If you have a controversial or unpopular opinion, and you say or write it, sooner or later, someone is going to accuse you of "generalizing", as if this were somehow a refutation of what you have said.

It's pointless to argue with them. Debates are won, in the long term, by action, not words. But it helps us to understand why people would say such a thing.

Some people think generalizations are not "true", or, at least, not "true" enough. And yet everything we ever say is a generalization, whether it is that objects on earth fall at 9.8 m/s2 , or that women are shorter than men, or that I weigh 210 pounds.

So what does it mean to be "true"? What does the word truth mean? To say "accuracy" or "representation" means nothing, these are just other words for truth. The question to ask is why we care about truth. Why do we argue about what is true? Why do we seek to find it out? When we ask this question, we would in danger of disappearing up our own ass... except that there is a simple straightforward answer.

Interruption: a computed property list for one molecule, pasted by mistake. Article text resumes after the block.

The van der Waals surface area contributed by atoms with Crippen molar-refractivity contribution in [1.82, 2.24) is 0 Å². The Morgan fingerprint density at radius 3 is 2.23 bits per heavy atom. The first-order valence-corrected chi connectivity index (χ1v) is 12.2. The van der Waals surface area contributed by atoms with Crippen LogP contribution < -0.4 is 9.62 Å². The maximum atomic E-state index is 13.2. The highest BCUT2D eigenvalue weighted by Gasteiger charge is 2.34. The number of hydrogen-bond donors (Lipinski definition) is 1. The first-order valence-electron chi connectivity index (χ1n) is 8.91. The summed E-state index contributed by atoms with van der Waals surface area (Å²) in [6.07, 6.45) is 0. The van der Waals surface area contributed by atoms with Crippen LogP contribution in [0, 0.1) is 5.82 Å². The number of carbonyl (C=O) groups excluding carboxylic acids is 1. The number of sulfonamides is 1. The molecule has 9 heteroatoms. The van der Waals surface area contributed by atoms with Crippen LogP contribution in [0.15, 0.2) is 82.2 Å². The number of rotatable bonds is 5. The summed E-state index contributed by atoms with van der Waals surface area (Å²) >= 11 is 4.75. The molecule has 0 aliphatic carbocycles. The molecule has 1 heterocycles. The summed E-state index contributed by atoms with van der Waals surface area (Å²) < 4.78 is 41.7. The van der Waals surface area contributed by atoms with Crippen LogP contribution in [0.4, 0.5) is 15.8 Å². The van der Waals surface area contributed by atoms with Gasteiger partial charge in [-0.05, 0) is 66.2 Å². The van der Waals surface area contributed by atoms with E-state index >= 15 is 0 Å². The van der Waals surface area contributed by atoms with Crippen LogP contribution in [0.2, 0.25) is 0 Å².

We care about what is true because it enables us to predict what will happen. Knowing the law of gravity lets me predict the orbit of planets, knowing someone's address lets us predict where we will find them.

Simple enough, and so much for philosophy. The word "truth" means "predictive power". This is how we test truth, and why we care about it, so this is how we define it.

Whenever someone asks you if something is true, ask yourself what it empowers you to predict, and what that empowers you to do. You do not need to possess the absolute truth, the perfect model that would allow you to predict everything, to say something is "true". It is enough that something be true enough to help you.

Are ALL women like "that"?

Who can say? To perfectly describe all women would require more words than can be printed on every flat surface in the universe, in microscopic print. We're not here to perfectly describe women, or ourselves, or humans in general. We're here to describe them well enough to get done what we need and want to get done.

Red Pill "truths" are not absolutely true, because nothing we have is. They are true enough to help us do what we need to.

Related reading:

Asimov's Axiom.
Wittgenstein's Ladder.